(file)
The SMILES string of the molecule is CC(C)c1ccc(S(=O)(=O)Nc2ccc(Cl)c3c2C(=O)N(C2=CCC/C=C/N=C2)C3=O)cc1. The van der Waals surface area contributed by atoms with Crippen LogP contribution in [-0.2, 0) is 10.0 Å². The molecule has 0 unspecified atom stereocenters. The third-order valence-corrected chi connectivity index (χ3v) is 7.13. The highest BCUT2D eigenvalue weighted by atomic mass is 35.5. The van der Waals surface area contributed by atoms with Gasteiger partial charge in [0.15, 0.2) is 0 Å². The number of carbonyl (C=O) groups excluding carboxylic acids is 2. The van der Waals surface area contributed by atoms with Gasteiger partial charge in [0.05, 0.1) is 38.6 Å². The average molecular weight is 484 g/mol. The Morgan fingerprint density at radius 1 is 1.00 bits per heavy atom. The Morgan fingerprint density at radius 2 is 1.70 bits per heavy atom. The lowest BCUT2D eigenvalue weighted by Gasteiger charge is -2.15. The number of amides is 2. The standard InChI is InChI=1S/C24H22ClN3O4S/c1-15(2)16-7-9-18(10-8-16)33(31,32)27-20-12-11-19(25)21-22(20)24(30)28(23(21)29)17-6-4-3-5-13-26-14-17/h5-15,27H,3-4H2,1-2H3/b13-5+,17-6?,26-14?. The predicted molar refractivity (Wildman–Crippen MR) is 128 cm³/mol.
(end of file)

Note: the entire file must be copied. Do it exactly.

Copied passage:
The SMILES string of the molecule is CC(C)c1ccc(S(=O)(=O)Nc2ccc(Cl)c3c2C(=O)N(C2=CCC/C=C/N=C2)C3=O)cc1. The van der Waals surface area contributed by atoms with Crippen LogP contribution in [-0.2, 0) is 10.0 Å². The molecule has 0 unspecified atom stereocenters. The third-order valence-corrected chi connectivity index (χ3v) is 7.13. The highest BCUT2D eigenvalue weighted by atomic mass is 35.5. The van der Waals surface area contributed by atoms with Gasteiger partial charge in [0.15, 0.2) is 0 Å². The number of carbonyl (C=O) groups excluding carboxylic acids is 2. The van der Waals surface area contributed by atoms with Gasteiger partial charge in [0.05, 0.1) is 38.6 Å². The average molecular weight is 484 g/mol. The Morgan fingerprint density at radius 1 is 1.00 bits per heavy atom. The Morgan fingerprint density at radius 2 is 1.70 bits per heavy atom. The lowest BCUT2D eigenvalue weighted by Gasteiger charge is -2.15. The number of amides is 2. The standard InChI is InChI=1S/C24H22ClN3O4S/c1-15(2)16-7-9-18(10-8-16)33(31,32)27-20-12-11-19(25)21-22(20)24(30)28(23(21)29)17-6-4-3-5-13-26-14-17/h5-15,27H,3-4H2,1-2H3/b13-5+,17-6?,26-14?. The predicted molar refractivity (Wildman–Crippen MR) is 128 cm³/mol.